3 Comments Posted

  1. If elections could be about ideas not money, then maybe politicians could stop promising new ways to spend money that isn’t theirs in the first place? The “advance auction of stolen goods” reference by Mencken is only too true, the difference being that most of the political parties just have different ideas of what to do with other people’s money – rarely does it involve giving it back to them in any substantial quantity.

  2. Yep, DB,

    but I still have vivid memories of the pamphlet that Don Brash ‘knew nothing about’, until the extremely politically naive group of seven exclusive bretheren gave their press conference, ‘fessing up to having spent a mill or so on publicising National’s agenda back in 2005.

    It’s because we still have relatively low spending on election campaigns that they were so sure that they could materially shift the outcome with their private funding of campaign materials.

    We as a whole are a slightly more spohisticated electorate now, at the cost of having had the debate about election funding since the 2005 election.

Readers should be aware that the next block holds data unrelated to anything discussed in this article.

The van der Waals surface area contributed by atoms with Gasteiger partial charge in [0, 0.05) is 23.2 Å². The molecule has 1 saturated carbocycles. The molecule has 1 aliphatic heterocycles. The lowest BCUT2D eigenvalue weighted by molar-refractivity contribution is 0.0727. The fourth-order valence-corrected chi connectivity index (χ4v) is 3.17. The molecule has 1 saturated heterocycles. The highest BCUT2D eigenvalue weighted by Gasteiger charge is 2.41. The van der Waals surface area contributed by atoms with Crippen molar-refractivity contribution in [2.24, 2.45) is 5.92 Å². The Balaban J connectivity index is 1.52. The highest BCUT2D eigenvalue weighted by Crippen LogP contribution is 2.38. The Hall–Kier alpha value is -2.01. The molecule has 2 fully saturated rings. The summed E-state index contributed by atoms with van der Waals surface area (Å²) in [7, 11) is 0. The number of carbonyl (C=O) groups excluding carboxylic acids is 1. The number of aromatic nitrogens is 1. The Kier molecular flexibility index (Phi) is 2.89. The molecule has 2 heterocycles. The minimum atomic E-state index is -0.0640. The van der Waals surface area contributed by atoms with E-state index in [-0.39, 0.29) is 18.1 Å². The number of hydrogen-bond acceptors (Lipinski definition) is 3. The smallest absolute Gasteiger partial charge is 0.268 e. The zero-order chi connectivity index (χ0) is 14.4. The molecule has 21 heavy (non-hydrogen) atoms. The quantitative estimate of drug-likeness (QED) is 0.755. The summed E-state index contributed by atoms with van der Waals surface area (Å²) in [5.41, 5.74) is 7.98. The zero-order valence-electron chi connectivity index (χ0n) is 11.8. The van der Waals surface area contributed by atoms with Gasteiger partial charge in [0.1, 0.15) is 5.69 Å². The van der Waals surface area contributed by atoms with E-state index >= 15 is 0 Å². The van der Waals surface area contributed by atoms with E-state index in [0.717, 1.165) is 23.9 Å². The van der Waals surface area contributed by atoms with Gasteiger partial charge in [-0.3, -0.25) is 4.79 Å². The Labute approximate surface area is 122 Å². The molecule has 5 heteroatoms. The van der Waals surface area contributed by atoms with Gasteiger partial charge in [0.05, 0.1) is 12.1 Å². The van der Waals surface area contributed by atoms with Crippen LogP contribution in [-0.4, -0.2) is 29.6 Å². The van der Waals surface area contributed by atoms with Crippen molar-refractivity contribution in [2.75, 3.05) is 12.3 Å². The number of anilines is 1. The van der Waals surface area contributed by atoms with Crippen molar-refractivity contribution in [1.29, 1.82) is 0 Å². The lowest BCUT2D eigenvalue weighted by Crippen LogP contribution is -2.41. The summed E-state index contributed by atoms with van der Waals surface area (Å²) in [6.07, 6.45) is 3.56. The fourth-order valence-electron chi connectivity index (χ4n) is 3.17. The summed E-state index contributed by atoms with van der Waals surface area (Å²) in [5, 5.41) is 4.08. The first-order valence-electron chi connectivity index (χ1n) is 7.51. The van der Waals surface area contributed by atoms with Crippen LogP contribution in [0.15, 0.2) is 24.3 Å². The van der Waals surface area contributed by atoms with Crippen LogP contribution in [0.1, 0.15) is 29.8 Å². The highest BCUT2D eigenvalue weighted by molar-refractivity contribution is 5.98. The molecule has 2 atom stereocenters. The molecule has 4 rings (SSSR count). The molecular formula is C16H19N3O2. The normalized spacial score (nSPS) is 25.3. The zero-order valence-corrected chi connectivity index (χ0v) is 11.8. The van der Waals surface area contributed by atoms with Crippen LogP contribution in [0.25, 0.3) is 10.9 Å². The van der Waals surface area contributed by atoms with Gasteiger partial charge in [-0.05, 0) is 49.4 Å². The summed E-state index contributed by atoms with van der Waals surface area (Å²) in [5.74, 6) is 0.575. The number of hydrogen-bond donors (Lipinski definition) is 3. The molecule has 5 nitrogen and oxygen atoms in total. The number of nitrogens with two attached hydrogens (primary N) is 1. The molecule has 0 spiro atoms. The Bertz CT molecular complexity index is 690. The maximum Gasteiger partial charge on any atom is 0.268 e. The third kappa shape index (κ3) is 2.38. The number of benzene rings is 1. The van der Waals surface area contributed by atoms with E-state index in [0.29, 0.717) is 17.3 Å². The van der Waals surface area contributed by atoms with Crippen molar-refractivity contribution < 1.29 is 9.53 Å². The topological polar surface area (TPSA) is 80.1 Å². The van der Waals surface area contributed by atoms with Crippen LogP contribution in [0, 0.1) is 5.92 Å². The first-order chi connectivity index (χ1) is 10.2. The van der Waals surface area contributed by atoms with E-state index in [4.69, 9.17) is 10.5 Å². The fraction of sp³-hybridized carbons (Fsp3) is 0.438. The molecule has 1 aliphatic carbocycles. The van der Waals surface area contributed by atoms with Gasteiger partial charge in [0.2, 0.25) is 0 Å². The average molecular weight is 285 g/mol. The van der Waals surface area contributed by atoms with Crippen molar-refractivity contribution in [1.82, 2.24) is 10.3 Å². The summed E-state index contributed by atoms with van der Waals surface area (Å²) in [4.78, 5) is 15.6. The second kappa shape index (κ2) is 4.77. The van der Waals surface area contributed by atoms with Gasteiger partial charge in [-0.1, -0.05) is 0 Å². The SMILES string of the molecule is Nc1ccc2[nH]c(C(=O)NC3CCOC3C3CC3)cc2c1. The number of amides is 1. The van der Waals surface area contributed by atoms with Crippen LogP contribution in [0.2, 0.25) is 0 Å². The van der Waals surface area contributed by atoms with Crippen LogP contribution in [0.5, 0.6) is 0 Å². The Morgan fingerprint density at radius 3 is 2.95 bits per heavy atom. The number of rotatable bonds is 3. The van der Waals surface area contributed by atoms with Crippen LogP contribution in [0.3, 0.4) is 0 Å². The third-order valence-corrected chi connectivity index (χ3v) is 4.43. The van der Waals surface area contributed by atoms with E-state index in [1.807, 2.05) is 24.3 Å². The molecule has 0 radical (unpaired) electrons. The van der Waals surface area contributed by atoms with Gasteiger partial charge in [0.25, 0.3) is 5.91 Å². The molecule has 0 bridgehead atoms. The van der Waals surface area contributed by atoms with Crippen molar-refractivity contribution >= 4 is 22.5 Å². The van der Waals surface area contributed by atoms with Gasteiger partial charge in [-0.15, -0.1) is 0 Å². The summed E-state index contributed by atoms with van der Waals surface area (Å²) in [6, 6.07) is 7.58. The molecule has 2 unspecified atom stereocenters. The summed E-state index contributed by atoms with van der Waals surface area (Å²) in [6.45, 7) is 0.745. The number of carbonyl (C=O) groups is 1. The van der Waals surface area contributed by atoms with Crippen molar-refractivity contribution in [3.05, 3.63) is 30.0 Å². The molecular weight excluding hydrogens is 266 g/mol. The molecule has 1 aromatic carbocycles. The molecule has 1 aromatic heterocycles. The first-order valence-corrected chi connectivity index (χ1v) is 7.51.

3. I supported the earlier legislation which limited excessesof campaign spending.

    Then I read Freakonomics

    Here’s the surprise: the amount of money spent by the candidates hardly matters at all. A winning candidate can cut his spending in half and lose only 1 percent of the vote. Meanwhile, a losing candidate who doubles his spending can expect to shift the vote in his favor by only that same 1 percent. What really matters for a political candidate is not how much you spend; what matters is who you are. Some politicians are inherently attractive to voters and others simply aren’t, and no amount of money can do much about it.


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